|IN A NUTSHELL: Part 1 of 3 — The economic environment has dramatically reshaped the external environment of many companies, including yours. Use this framework to stress test your current business strategies so that you are well-positioned for the new realities.
Part 2 of this series can be found here.
Part 3 of this series can be found here.
We all know that the world has changed dramatically over the last 24 months. Things are happening in the external business environment which have never happened before, and words like “unprecedented”, “meltdown” and “crisis” have become the fodder of normal everyday conversations. In this type of environment, which is still rapidly evolving, it is wise not to take anything for granted. Not even the things which you’ve always taken for granted. Especially not the things which you’ve always taken for granted. In the next 3 part series of posts, I’d like to walk briefly through some thought processes for thinking about risk in your company and developing plans to deal with those risks. Intelligently dealing with risk really involves four key thought processes:
- Contemplating the range of scenarios which COULD happen,
- Actively considering, as best possible, the likelihood that each of those WOULD happen,
- Developing strategies to detect as early as possible that one of those scenarios IS happening, and
- Having a mitigation or response plan which can be quickly executed in the case the scenario DOES happen.
In this first post I will start at a high level, that of risks to your business strategies. In the next post, I will discuss how to think about risks to your daily business operations. In the third and last post, I will discuss risks to your organization and your teams.
Every company hopefully has a set of strategies which it formulates and executes to help it meet its objectives. (For the purposes of this post I am going to assume that your company already has a set of clearly articulated strategies which you have already agreed on.) A good set of strategies is formulated based on your company’s posititioning relative to its external environment (customers, suppliers, competitors, regulatory, etc.)
In the same way that Michael Porter’s Five Forces Model is a useful framework for developing your company strategies, it can also be a good tool for “stress testing” your strategies. Pull out the output documents from your company’s last strategic planning session and briefly review as a team the course you charted at that time. After reviewing your strategies, go around each of the five segments of Porter’s model and brainstorm several of the most extreme and surprising changes which you could imagine happening to your company’s environment. I advise you to really step back and detach your self from the situation; it may help you to think more broadly if you imagine what could happen to a competitor, as opposed to yourself. (For whatever reason, people never seem to be pragmatic or realistic enough about the possibility of bad things actually happening to themselves, but find it easy to imagine them happening to someone else.) The range of scenarios you come up with should be extreme and include such things as key customers going bankrupt, drastic inflation in key raw materials, significant overhauls in regulatory constraints, or an indirect competitor totally obsoleting your business model. I would advise shooting for two to four scenarios for each element of the external environment, so that you end up with a list of between 10 and 15 scenarios which could potentially play out.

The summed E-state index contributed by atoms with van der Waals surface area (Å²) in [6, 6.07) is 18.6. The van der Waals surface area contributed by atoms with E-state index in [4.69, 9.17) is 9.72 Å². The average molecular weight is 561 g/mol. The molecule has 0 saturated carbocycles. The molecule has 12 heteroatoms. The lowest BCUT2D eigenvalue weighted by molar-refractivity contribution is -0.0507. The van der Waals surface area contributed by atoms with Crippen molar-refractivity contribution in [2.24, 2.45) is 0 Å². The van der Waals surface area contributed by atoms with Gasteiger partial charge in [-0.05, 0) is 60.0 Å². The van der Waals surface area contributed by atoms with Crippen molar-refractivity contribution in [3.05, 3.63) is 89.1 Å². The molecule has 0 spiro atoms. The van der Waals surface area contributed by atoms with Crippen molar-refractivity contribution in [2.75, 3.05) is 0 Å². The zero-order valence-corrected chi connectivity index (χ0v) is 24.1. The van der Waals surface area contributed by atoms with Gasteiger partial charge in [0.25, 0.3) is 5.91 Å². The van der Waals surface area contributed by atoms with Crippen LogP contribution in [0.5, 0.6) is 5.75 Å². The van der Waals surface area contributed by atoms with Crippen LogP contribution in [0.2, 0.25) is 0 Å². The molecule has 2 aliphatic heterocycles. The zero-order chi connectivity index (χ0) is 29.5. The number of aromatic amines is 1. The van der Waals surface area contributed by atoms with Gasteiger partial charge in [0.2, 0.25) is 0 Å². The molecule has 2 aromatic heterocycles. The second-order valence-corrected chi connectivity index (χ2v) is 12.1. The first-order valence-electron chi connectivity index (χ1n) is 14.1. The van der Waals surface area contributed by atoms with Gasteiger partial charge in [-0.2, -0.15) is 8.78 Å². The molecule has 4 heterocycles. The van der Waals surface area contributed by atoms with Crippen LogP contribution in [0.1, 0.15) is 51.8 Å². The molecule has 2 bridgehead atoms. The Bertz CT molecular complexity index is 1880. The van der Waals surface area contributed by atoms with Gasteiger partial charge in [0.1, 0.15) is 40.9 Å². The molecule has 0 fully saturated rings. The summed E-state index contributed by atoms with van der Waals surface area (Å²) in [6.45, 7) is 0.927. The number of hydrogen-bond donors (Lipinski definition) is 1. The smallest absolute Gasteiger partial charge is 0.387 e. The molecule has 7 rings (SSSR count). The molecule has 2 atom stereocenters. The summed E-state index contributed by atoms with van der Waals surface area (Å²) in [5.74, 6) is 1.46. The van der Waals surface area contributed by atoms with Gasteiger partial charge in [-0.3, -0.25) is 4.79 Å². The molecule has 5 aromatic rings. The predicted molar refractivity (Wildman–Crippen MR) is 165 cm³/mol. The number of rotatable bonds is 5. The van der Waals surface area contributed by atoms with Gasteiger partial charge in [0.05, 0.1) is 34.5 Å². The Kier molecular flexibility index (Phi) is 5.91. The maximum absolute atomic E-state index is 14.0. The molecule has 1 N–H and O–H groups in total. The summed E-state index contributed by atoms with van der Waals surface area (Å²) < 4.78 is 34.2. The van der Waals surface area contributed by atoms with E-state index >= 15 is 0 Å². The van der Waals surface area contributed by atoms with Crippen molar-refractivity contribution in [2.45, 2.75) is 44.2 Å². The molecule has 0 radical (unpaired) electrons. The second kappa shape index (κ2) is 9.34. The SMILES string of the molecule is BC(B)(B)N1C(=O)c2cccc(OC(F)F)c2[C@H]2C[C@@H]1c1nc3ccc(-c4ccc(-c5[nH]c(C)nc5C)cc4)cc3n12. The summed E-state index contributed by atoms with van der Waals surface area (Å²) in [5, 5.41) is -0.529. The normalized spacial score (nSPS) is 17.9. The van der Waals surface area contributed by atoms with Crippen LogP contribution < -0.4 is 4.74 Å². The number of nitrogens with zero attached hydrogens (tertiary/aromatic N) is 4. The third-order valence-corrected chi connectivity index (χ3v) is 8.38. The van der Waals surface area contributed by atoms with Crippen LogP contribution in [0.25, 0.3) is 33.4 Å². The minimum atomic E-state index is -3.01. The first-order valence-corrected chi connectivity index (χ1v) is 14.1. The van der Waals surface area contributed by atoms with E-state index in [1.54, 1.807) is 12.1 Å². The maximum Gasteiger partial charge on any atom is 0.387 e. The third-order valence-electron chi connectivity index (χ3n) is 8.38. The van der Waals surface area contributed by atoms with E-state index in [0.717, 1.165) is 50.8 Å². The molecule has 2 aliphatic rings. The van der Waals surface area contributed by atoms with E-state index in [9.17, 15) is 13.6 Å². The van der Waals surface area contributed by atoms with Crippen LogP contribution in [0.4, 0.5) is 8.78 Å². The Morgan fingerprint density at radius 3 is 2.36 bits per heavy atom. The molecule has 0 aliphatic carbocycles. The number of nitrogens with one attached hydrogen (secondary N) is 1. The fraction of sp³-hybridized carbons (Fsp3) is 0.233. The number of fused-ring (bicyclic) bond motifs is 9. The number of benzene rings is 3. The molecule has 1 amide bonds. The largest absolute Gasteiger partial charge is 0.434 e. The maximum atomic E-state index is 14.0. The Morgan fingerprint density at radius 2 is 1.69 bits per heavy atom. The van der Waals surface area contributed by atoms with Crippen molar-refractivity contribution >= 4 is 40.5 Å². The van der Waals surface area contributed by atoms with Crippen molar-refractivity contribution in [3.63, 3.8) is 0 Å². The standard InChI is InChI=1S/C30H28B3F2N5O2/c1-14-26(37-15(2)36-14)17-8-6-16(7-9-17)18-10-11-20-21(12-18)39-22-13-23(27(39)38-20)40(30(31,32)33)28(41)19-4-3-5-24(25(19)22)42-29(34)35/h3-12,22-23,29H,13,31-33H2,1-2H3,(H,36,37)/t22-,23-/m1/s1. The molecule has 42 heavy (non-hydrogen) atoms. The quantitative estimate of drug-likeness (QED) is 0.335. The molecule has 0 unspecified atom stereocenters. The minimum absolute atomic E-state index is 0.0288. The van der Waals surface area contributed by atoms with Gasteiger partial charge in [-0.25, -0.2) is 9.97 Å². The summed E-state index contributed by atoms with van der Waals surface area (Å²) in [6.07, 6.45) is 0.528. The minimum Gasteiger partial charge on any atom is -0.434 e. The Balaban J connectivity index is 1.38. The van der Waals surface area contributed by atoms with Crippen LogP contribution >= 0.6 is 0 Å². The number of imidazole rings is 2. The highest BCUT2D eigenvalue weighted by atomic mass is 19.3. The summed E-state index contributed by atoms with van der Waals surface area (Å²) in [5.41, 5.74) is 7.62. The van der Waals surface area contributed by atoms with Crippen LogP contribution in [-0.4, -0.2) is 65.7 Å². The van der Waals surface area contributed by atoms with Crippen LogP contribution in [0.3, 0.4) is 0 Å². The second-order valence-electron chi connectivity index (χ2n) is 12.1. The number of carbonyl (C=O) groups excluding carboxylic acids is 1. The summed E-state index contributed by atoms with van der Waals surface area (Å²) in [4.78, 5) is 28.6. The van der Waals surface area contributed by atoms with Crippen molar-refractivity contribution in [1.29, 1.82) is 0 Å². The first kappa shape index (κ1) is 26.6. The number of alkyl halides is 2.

Now think about each of these environmental changes from two different dimensions: (1) How likely is it actually to happen?, and (2) What would the impact be on our company and our current strategies? Arrange your situational possibilities on a two axis grid with the x-axis representing the perceived likelihood and the y-axis representing the potential impact to your company and its current strategies. Try to force some segregation, so that everything isn’t automatically highly likely and high impact. You should end up with a grid looking something like the figure below:
Divide the cluster roughly in half, and think carefully about the how would you cope with the possibilities in the right upper quadrant of the plot:
- Would our current strategies still be effective in the event that the scenario played out?
- If not, how could we modify our strategies to make them more capable in the new environment?
- How would we know if one of those scenarios were actually beginning to develop?
- Would any of these situations offer up any new opportunities for competitive advantage for our company?
I recommend assigning key members of your senior leadership team the responsibility of continuously monitoring one each of these potentially high impact trends so that you can mobilize your strategic shifts as early as possible in the event of occurence. Using this kind of review periodically (at a minimum annually) will help you to keep your company’s strategies tuned to your rapidly evolving environment and will make sure your company remains positioned to respond to emerging threats and to capitalize on new opportunities in your external environment. How has your company adopted its strategic planning and review process in response to the current economic environment?
Check back soon for Part 2 of this series, Operational Execution.